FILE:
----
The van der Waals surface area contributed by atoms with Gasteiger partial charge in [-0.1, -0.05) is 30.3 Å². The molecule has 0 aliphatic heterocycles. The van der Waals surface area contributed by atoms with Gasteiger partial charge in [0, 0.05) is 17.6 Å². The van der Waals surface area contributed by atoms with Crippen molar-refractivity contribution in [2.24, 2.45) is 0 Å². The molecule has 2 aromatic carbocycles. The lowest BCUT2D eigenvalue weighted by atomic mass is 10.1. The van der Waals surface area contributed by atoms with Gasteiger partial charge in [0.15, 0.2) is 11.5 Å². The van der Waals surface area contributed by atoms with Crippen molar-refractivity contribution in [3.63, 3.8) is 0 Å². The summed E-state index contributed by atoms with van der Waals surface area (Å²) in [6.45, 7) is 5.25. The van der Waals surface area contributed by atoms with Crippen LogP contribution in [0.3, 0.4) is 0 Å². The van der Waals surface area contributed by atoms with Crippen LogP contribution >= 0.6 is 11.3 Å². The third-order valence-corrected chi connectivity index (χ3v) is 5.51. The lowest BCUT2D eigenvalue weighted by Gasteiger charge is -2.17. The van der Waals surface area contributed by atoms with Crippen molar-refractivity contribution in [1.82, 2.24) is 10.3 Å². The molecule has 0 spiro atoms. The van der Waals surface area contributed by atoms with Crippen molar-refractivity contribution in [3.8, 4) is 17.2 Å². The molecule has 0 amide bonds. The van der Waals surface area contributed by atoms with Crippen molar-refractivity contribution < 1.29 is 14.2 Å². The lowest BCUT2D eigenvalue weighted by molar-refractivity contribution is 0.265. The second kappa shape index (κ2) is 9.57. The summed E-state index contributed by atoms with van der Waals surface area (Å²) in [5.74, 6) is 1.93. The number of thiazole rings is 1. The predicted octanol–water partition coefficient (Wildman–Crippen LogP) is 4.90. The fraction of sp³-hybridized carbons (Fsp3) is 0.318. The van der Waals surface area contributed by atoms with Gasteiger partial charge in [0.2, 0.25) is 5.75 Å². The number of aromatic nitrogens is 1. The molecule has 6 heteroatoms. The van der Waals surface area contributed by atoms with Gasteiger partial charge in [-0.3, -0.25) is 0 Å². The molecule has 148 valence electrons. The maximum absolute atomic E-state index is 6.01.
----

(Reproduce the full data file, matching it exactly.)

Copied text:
The van der Waals surface area contributed by atoms with Gasteiger partial charge in [-0.1, -0.05) is 30.3 Å². The molecule has 0 aliphatic heterocycles. The van der Waals surface area contributed by atoms with Gasteiger partial charge in [0, 0.05) is 17.6 Å². The van der Waals surface area contributed by atoms with Crippen molar-refractivity contribution in [2.24, 2.45) is 0 Å². The molecule has 2 aromatic carbocycles. The lowest BCUT2D eigenvalue weighted by atomic mass is 10.1. The van der Waals surface area contributed by atoms with Gasteiger partial charge in [0.15, 0.2) is 11.5 Å². The van der Waals surface area contributed by atoms with Crippen molar-refractivity contribution in [3.63, 3.8) is 0 Å². The summed E-state index contributed by atoms with van der Waals surface area (Å²) in [6.45, 7) is 5.25. The van der Waals surface area contributed by atoms with Crippen LogP contribution in [0.3, 0.4) is 0 Å². The van der Waals surface area contributed by atoms with Crippen LogP contribution >= 0.6 is 11.3 Å². The third-order valence-corrected chi connectivity index (χ3v) is 5.51. The lowest BCUT2D eigenvalue weighted by Gasteiger charge is -2.17. The van der Waals surface area contributed by atoms with Crippen molar-refractivity contribution in [1.82, 2.24) is 10.3 Å². The molecule has 0 spiro atoms. The van der Waals surface area contributed by atoms with Crippen molar-refractivity contribution in [3.8, 4) is 17.2 Å². The molecule has 0 amide bonds. The van der Waals surface area contributed by atoms with Crippen molar-refractivity contribution < 1.29 is 14.2 Å². The lowest BCUT2D eigenvalue weighted by molar-refractivity contribution is 0.265. The second kappa shape index (κ2) is 9.57. The summed E-state index contributed by atoms with van der Waals surface area (Å²) in [5.74, 6) is 1.93. The number of thiazole rings is 1. The predicted octanol–water partition coefficient (Wildman–Crippen LogP) is 4.90. The fraction of sp³-hybridized carbons (Fsp3) is 0.318. The van der Waals surface area contributed by atoms with Gasteiger partial charge in [0.2, 0.25) is 5.75 Å². The number of aromatic nitrogens is 1. The molecule has 6 heteroatoms. The van der Waals surface area contributed by atoms with Gasteiger partial charge in [-0.3, -0.25) is 0 Å². The molecule has 148 valence electrons. The maximum absolute atomic E-state index is 6.01.